Red, a nine-year-old Highlander steer, had sores on his face. What was the cause?

Topper, the black Highlander steer, was standing at the gate to the steers' field, wanting in. He waited patiently until I noticed him and let him join his five friends. For a while, he had lived in "the girls' field" — with the calves and pregnant cows, lured there by the charms of a heifer named Shannon. Steers can be sexier than you'd expect.

Shannon, an escape artist whose skills rivaled Houdini, had been relegated to a secure paddock and was out of Topper's reach.

Topper must have missed the guys' companionship because, for two days, he stood at the fence, watching his buddies, willing himself back with them. Eventually, he escaped the girls' field, and that's when I found him standing at the gate.

Like people, cattle have friends; peers we can butt heads with, and no one is hurt. I'm not suggesting that humans like to smash our heads together, but you've seen teenage boys horsing around — same thing. Head-butting is one way that cattle interact. A bull will do it to bully another bull. But among friends, it is playful banter; conversation. "How's it going? You look sad. Here's a head butt for you!" Topper must have missed jousting with boys who understood him and jousted back.

Another form of cattle-communication is licking. Their tongues are like coarse sandpaper. They have to be rough so they can gather up slippery grass and hold it while biting. Cattle don't have bottom-front teeth, so a robust and scratchy tongue helps them eat. Those tongues are also useful grooming tools for themselves and other cattle.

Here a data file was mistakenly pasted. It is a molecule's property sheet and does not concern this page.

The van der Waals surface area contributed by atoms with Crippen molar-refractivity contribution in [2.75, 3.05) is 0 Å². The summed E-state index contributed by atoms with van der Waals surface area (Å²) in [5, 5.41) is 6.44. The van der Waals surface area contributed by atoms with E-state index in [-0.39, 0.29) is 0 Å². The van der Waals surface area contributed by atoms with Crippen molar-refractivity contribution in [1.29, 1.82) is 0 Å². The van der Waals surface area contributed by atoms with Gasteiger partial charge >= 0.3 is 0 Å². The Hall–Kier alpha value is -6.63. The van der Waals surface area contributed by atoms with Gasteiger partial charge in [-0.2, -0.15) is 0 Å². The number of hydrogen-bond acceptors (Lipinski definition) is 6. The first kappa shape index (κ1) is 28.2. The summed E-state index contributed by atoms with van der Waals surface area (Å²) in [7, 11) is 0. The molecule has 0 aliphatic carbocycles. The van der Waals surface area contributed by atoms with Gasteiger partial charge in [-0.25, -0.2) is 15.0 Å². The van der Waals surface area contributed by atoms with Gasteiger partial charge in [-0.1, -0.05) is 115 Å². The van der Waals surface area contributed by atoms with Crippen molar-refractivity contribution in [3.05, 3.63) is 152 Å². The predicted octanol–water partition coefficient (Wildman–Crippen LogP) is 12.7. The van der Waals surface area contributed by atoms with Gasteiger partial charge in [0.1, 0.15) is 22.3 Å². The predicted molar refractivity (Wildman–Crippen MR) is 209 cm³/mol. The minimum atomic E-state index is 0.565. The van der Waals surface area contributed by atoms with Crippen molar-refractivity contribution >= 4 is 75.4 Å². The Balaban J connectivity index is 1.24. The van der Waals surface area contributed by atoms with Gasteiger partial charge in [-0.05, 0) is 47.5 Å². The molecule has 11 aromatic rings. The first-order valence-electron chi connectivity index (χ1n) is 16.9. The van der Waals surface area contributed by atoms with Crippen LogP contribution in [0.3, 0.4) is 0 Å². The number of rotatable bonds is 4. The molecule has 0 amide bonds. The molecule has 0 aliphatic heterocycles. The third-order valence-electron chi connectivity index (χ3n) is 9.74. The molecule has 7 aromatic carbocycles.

Newborn calves are licked clean by their mothers. It's how cows reassure their babies and bond with them. Cattle lick each other and also like to be brushed, which is the human equivalent of licking. Even the wildest cow will relax if a human can get close enough to brush her. Mostly it's positive, but cattle licking can cause problems.

Red, a 9-year-old Highlander, was afflicted. The skin under his horns and on his face was raw and bleeding, cause unknown. The vet checked out the mysterious sores and prescribed medicine to be sprayed on his wounds twice a day. During one of these treatments, another steer, Finn, walked up and licked Red's face. I saw that Finn's sandpaper tongue, however well-meaning, was the source of Red's damage. Later I noticed Finn licking the hard-to-reach back legs of Cooper, another steer. Finn was the self-appointed groomer for "the boys."

Was this companionship what Topper had been missing? Did he want to be back with a head-butting, face-licking crew that knows what he wants without asking? Is this male bonding, bovine style?

Topper seems content to be back loitering in the pasture with his buddies, like boys on a street corner. But that might change if another heifer catches his eye.


Carole Soule is co-owner of Miles Smith Farm (, where she raises and sells beef, pork, lamb, eggs, and other local products.

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